Hike | Pine Creek Trail | Payson



Pine Creek Trail is one of four short but moderately difficult hikes found in Tonto Natural Bridge State Park. This heavily trafficked trail leads to the largest natural travertine bridge in the world—it’s picturesque arch and waterfall are sure to impress locals as well as out-of-town visitors.


  • Length: .5 miles
  • Trail Type: Out and back with loop options
  • Elevation Gain/Loss: 260 ft.
  • Difficulty: Moderate
  • Kid Friendly: Yes
  • Dog-Friendly: No dogs allowed on trails
  • Accessibility: Paved roads lead to ample parking
  • Fee/Permit: Adult (14+): $7.00 Youth (7–13): $4.00 Child (0–6): Free Discounts for Veterans


The Pine Creek Trail begins in the northernmost point of the park. The hike starts off heavily treed with alligator junipers that offer quite a bit of shade. The trail gradually descends like a wide staircase until you reach the bottom of the creek bed. Here, the canyon walls stretch roughly 40 to 50 ft. high. As you wind left up the creek bed, it becomes more and more narrow. The remainder of the trail provides little shade until you reach the bridge.

Follow the arrows and exercise caution as the terrain is rocky, slippery, and varied in terms of elevation. Scrambling is necessary in some areas. Shallow pools of green water dot the creek bed and felled trees often line the path. There are two caves that you can wander in, and the light against the stone and cave openings is dramatic and photo worthy. At the end of this half-mile hike, you’ll come to the northern opening of the bridge. The craggy stone walls of this entrance make the tunnel seem arterial and almost mythical. Many people linger under the bridge, and you can explore the area on either side. If you are able to navigate over the slippery rock to the southern entrance, you’ll get the chance to see the waterfall.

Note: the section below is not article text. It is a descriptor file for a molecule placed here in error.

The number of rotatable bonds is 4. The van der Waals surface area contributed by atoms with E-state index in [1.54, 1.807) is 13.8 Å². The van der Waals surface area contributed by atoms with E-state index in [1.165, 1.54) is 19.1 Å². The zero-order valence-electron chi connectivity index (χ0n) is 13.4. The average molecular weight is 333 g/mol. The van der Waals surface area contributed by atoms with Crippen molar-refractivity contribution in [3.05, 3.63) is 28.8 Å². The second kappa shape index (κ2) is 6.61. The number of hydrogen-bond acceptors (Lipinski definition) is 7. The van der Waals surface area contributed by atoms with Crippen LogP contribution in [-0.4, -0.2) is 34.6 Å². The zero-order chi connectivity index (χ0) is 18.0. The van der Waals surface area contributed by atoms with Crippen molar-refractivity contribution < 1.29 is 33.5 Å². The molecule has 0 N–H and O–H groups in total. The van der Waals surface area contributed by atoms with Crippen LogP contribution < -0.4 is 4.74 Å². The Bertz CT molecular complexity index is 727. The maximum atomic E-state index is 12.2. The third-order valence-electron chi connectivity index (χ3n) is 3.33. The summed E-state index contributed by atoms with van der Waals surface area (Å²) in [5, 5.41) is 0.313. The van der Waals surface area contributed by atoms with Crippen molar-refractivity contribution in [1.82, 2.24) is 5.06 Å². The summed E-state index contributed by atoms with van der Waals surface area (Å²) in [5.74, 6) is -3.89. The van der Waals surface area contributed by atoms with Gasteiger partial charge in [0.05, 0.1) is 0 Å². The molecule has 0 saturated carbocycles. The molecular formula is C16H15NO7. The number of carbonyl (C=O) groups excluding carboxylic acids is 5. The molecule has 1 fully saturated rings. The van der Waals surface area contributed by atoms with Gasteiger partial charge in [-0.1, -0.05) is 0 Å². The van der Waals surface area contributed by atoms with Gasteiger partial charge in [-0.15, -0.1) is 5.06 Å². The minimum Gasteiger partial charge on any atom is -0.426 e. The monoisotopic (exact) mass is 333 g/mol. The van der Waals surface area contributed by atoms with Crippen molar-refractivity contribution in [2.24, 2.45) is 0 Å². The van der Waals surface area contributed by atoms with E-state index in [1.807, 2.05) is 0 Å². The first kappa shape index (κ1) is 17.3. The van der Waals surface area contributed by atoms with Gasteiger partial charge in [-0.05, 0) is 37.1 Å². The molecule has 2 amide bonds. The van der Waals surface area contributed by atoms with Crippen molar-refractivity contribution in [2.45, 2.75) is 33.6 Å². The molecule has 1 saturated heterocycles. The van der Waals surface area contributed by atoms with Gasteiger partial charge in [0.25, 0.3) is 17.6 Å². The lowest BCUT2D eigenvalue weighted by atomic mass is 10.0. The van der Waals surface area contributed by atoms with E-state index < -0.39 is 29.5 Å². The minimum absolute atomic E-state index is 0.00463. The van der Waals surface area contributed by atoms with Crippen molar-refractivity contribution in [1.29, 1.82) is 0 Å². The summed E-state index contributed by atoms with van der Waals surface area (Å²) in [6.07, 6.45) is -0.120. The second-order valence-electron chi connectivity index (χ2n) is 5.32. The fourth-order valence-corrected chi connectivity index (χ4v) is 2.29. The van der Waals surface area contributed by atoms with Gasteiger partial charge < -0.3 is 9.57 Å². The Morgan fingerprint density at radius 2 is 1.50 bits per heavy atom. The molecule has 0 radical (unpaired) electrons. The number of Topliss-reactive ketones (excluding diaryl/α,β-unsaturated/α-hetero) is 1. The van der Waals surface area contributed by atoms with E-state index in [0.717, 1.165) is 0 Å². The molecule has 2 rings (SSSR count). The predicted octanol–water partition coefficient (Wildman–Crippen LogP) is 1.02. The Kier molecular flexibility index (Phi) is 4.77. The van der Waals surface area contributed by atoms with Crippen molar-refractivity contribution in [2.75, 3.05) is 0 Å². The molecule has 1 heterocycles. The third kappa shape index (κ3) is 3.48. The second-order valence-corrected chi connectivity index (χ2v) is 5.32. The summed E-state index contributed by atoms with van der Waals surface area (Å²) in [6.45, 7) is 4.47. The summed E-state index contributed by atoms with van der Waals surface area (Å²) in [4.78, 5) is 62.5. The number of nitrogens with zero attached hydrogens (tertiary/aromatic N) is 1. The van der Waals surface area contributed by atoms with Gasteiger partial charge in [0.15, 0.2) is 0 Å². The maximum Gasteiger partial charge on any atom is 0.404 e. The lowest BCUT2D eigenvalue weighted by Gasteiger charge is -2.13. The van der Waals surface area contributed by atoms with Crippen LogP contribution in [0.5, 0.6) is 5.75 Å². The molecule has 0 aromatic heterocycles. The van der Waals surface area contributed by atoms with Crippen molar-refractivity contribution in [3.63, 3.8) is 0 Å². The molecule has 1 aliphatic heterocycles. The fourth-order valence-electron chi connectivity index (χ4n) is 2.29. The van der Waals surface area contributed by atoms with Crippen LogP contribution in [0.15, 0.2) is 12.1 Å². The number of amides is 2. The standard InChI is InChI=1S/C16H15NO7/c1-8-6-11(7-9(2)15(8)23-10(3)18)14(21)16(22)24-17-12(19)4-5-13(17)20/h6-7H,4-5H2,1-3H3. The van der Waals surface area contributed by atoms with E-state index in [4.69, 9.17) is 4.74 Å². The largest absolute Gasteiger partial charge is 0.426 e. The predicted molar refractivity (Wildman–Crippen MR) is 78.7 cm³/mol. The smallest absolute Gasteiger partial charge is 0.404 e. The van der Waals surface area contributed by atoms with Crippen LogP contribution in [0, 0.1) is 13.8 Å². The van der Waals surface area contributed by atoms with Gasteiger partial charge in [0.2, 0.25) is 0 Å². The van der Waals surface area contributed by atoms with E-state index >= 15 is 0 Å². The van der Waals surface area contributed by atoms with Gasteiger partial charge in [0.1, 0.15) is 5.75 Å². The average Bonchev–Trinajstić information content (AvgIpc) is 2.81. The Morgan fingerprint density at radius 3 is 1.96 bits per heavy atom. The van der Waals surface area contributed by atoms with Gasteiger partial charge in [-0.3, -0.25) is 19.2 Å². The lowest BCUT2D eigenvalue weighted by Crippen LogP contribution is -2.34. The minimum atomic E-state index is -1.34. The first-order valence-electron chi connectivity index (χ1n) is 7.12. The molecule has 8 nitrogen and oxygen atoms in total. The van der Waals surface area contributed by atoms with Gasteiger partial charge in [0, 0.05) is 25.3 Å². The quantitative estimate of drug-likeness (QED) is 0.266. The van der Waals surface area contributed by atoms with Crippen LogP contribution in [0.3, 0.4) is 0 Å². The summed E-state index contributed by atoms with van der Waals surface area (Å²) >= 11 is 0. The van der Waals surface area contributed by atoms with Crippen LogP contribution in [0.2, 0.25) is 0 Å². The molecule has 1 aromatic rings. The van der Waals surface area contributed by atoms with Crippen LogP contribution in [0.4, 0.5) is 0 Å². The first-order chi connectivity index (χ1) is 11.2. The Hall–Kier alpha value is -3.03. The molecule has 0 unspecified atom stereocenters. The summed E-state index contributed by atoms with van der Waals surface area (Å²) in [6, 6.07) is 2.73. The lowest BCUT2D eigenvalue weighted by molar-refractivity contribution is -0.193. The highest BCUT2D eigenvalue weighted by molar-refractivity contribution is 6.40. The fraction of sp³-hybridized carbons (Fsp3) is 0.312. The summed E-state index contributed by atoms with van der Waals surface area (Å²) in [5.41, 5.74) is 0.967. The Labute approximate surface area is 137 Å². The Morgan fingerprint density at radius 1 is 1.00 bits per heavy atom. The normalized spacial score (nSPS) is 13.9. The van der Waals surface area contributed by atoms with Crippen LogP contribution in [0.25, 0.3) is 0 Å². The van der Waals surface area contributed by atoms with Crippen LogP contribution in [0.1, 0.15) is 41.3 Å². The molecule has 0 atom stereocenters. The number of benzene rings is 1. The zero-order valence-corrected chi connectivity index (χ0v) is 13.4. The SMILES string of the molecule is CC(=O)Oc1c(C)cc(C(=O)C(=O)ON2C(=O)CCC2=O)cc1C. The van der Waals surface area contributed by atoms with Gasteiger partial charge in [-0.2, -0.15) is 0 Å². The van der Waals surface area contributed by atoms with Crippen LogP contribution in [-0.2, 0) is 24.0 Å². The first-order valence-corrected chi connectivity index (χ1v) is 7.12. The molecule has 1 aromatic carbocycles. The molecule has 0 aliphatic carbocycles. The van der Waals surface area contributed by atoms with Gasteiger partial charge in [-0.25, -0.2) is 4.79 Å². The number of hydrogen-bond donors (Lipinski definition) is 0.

From this point, you can return to the park using the Gowan Trail, which begins at the wooden observation deck. The Gowan Trail is also half a mile long but steeper than the Pine Creek Trail. Once you reach the top by the picnic tables, you may want to take the path to the right that leads to Viewpoints #3 and #4. Tonto National Forest looks stunning in all of its pine-filled glory, and you also get the chance to see the origins of the waterfall.

If you’d like to visit the waterfall without negotiating the slippery rock through the tunnel, you can return on the Pine Creek Trail for just a little while before jumping onto the Anna Mae Trail. This will take you back up to the park where you can then descend down the switchbacks of the Gowan Trail to the southern entrance and observation deck. The hikes are all very short, and they could easily be completed in one morning or afternoon. The fourth hike in the park is the Waterfall Trail, which is only 300 ft. long and worth adding to your visit.

It’s true that Arizona offers so many incredible hiking experiences—but this one, for how short and accessible it is and for its history and view, should be a must on everyone’s list.



From Phoenix take AZ-202 Loop East. Just after crossing the 101, take Exit 13 onto AZ-87 N and continue towards Payson for about 86 miles. Continue on AZ-260 W/AZ-87 N for another 12 miles. Make a left onto NF-583A. The park will be on the left-hand side in about 3 miles. The park is 103 total miles from Phoenix.


  • Though the park is in the Tonto National Forest, it is a state park and doesn't accept Interagency Annual Passes from the National Park Service. Consider supporting the Arizona State Park and Trails system with the purchase of either an Arizona Standard Annual Pass or a Premium Pass. Check the Arizona State Park and Trails website for further details.  
  • For direct access to the Pine Creek Trailhead, park in the northernmost lot, closest to the Historic Lodge and Park Store. 
  • The park offers clean, flush toilets as well as potable water.  
  • Four designated scenic viewpoints are marked throughout the park. I'd recommend the short walk to hit each one and snap a few photographs.


This blog was thoughtfully written by Jia Oak Baker. You can find her on Instagram at @violetsky29.

* Please remember to hike at your own risk. To learn more please refer to our Hiking Disclaimer